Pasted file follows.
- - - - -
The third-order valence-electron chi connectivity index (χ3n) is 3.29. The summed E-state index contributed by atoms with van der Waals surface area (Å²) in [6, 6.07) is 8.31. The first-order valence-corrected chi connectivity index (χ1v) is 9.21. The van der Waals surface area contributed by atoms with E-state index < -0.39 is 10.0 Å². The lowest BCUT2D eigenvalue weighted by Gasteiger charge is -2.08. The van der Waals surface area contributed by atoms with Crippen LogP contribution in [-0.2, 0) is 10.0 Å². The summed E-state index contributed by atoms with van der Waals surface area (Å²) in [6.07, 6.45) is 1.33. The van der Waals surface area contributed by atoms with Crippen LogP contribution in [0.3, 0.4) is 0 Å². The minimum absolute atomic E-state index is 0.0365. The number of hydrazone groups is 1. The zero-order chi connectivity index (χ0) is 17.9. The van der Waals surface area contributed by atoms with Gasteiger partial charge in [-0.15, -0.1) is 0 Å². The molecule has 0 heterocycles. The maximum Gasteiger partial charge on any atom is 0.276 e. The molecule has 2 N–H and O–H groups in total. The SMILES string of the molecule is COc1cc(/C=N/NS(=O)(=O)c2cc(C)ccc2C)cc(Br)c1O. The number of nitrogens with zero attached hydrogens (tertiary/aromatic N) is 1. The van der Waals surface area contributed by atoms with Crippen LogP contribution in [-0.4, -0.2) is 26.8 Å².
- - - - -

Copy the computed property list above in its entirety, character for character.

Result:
The third-order valence-electron chi connectivity index (χ3n) is 3.29. The summed E-state index contributed by atoms with van der Waals surface area (Å²) in [6, 6.07) is 8.31. The first-order valence-corrected chi connectivity index (χ1v) is 9.21. The van der Waals surface area contributed by atoms with E-state index < -0.39 is 10.0 Å². The lowest BCUT2D eigenvalue weighted by Gasteiger charge is -2.08. The van der Waals surface area contributed by atoms with Crippen LogP contribution in [-0.2, 0) is 10.0 Å². The summed E-state index contributed by atoms with van der Waals surface area (Å²) in [6.07, 6.45) is 1.33. The van der Waals surface area contributed by atoms with Crippen LogP contribution in [0.3, 0.4) is 0 Å². The minimum absolute atomic E-state index is 0.0365. The number of hydrazone groups is 1. The zero-order chi connectivity index (χ0) is 17.9. The van der Waals surface area contributed by atoms with Gasteiger partial charge in [-0.15, -0.1) is 0 Å². The molecule has 0 heterocycles. The maximum Gasteiger partial charge on any atom is 0.276 e. The molecule has 2 N–H and O–H groups in total. The SMILES string of the molecule is COc1cc(/C=N/NS(=O)(=O)c2cc(C)ccc2C)cc(Br)c1O. The number of nitrogens with zero attached hydrogens (tertiary/aromatic N) is 1. The van der Waals surface area contributed by atoms with Crippen LogP contribution in [-0.4, -0.2) is 26.8 Å².